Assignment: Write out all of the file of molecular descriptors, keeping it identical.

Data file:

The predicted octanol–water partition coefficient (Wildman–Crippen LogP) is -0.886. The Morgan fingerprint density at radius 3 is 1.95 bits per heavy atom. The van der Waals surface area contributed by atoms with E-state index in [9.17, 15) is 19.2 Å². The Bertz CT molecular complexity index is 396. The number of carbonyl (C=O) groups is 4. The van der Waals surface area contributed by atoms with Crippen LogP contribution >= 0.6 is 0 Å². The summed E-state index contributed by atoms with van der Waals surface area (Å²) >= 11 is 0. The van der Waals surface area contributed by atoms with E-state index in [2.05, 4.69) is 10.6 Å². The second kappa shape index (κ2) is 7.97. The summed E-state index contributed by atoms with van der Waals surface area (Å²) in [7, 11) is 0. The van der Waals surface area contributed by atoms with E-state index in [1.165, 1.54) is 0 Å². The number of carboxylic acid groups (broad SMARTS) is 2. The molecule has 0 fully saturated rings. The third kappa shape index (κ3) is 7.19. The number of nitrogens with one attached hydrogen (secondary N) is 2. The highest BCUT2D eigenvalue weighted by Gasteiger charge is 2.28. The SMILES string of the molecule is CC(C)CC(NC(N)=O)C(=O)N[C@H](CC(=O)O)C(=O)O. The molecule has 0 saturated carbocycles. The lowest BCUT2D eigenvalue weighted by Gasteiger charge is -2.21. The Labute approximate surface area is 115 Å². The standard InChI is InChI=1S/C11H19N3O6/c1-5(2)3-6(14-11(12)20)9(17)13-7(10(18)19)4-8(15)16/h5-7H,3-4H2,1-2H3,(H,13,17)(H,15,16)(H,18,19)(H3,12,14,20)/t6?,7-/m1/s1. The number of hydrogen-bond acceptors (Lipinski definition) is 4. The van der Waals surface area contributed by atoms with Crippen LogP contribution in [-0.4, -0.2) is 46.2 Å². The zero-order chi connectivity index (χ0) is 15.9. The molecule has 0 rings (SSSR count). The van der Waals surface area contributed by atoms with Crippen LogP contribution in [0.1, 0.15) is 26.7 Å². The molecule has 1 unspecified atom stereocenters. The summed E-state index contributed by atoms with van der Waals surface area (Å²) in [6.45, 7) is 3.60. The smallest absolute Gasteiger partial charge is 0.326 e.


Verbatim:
The predicted octanol–water partition coefficient (Wildman–Crippen LogP) is -0.886. The Morgan fingerprint density at radius 3 is 1.95 bits per heavy atom. The van der Waals surface area contributed by atoms with E-state index in [9.17, 15) is 19.2 Å². The Bertz CT molecular complexity index is 396. The number of carbonyl (C=O) groups is 4. The van der Waals surface area contributed by atoms with Crippen LogP contribution >= 0.6 is 0 Å². The summed E-state index contributed by atoms with van der Waals surface area (Å²) >= 11 is 0. The van der Waals surface area contributed by atoms with E-state index in [2.05, 4.69) is 10.6 Å². The second kappa shape index (κ2) is 7.97. The summed E-state index contributed by atoms with van der Waals surface area (Å²) in [7, 11) is 0. The van der Waals surface area contributed by atoms with E-state index in [1.165, 1.54) is 0 Å². The number of carboxylic acid groups (broad SMARTS) is 2. The molecule has 0 fully saturated rings. The third kappa shape index (κ3) is 7.19. The number of nitrogens with one attached hydrogen (secondary N) is 2. The highest BCUT2D eigenvalue weighted by Gasteiger charge is 2.28. The SMILES string of the molecule is CC(C)CC(NC(N)=O)C(=O)N[C@H](CC(=O)O)C(=O)O. The molecule has 0 saturated carbocycles. The lowest BCUT2D eigenvalue weighted by Gasteiger charge is -2.21. The Labute approximate surface area is 115 Å². The standard InChI is InChI=1S/C11H19N3O6/c1-5(2)3-6(14-11(12)20)9(17)13-7(10(18)19)4-8(15)16/h5-7H,3-4H2,1-2H3,(H,13,17)(H,15,16)(H,18,19)(H3,12,14,20)/t6?,7-/m1/s1. The number of hydrogen-bond acceptors (Lipinski definition) is 4. The van der Waals surface area contributed by atoms with Crippen LogP contribution in [-0.4, -0.2) is 46.2 Å². The zero-order chi connectivity index (χ0) is 15.9. The molecule has 0 rings (SSSR count). The van der Waals surface area contributed by atoms with Crippen LogP contribution in [0.1, 0.15) is 26.7 Å². The molecule has 1 unspecified atom stereocenters. The summed E-state index contributed by atoms with van der Waals surface area (Å²) in [6.45, 7) is 3.60. The smallest absolute Gasteiger partial charge is 0.326 e.